This illustration is exactly what is wrong with the shoes that most people wear right now. They aren’t actually made for normal people to walk around on all day. Yes they are cushioned and soft and protect your feet from harm, but are they really made for our bodies or do our bodies have to conform to the idea of shoes in order make the shoes comfortable? It’s amazing that no one has asked this really in the 1000 years that we have been wearing shoes like we have today.
As you can probably imagine, shoes are not a new idea. they all used to be flat soled, fairly thin, and were simply meant to protect the foot from both the elements, and foreign objects on the ground. But shoes that have heels can be traced all the way back to the 9th century, and were meant to help with keeping feet in the stirrups of horses. Makes sense doesn’t it?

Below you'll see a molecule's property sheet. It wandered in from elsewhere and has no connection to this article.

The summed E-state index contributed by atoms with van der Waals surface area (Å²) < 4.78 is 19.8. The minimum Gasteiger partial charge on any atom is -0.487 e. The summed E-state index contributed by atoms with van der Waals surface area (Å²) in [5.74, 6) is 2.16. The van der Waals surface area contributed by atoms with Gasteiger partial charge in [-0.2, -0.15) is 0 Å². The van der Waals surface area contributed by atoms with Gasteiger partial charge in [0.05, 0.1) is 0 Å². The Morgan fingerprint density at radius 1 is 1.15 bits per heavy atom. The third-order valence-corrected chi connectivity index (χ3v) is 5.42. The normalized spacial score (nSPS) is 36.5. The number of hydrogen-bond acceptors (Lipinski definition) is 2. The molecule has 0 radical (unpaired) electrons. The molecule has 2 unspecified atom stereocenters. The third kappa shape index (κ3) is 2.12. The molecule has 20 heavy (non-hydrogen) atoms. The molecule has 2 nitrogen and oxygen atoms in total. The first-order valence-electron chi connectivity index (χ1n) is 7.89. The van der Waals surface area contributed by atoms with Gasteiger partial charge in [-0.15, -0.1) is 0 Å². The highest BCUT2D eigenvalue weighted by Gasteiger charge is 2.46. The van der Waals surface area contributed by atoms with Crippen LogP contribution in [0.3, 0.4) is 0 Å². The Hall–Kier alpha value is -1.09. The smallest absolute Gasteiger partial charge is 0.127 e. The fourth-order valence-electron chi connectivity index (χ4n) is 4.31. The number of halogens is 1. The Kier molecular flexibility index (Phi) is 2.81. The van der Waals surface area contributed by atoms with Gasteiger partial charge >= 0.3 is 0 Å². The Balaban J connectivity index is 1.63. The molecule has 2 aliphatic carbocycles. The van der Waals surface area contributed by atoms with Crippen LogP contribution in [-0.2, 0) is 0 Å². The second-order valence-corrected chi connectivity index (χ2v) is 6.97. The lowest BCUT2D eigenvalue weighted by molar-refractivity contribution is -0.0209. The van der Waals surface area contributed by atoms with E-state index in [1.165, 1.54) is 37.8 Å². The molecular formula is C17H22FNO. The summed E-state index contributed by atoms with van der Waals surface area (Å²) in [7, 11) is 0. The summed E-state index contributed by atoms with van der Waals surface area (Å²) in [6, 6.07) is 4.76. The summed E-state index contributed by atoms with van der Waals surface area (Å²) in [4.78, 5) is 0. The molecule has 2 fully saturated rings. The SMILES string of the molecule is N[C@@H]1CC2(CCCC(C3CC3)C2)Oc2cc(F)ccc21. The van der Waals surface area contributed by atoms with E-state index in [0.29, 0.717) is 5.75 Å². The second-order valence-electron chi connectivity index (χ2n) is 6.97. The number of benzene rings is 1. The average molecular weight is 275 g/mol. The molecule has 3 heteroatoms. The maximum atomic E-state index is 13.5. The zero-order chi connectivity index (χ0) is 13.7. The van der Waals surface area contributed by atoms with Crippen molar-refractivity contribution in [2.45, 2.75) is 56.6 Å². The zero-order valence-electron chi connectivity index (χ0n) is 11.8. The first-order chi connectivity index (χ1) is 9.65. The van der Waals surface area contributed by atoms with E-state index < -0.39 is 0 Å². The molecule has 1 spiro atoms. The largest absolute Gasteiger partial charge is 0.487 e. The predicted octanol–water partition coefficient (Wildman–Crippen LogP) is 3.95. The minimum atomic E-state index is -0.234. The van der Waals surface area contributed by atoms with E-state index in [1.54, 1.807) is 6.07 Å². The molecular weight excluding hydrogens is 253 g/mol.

Unfortunately that one specific function turned into fashion and became commonplace, and now all of our shoes either have the classic heel or the heel is simply higher than the toe area of the shoe, like in athletic shoes. The flat shoe is almost an oddity when you go to a shoe store and try to find one, unless you want to wear flip flops.
Not only did this fashion trend cause issues for us in terms of our joints, but it actually made us less stable than we were previously by putting too much cushion under our feet and forcing our toes to fit into a specific amount of space. Tom’s underground has a fantastic article focusing on the arch of the foot and why the arches in shoes actually make us less stable and are worse for our feet than flat soles.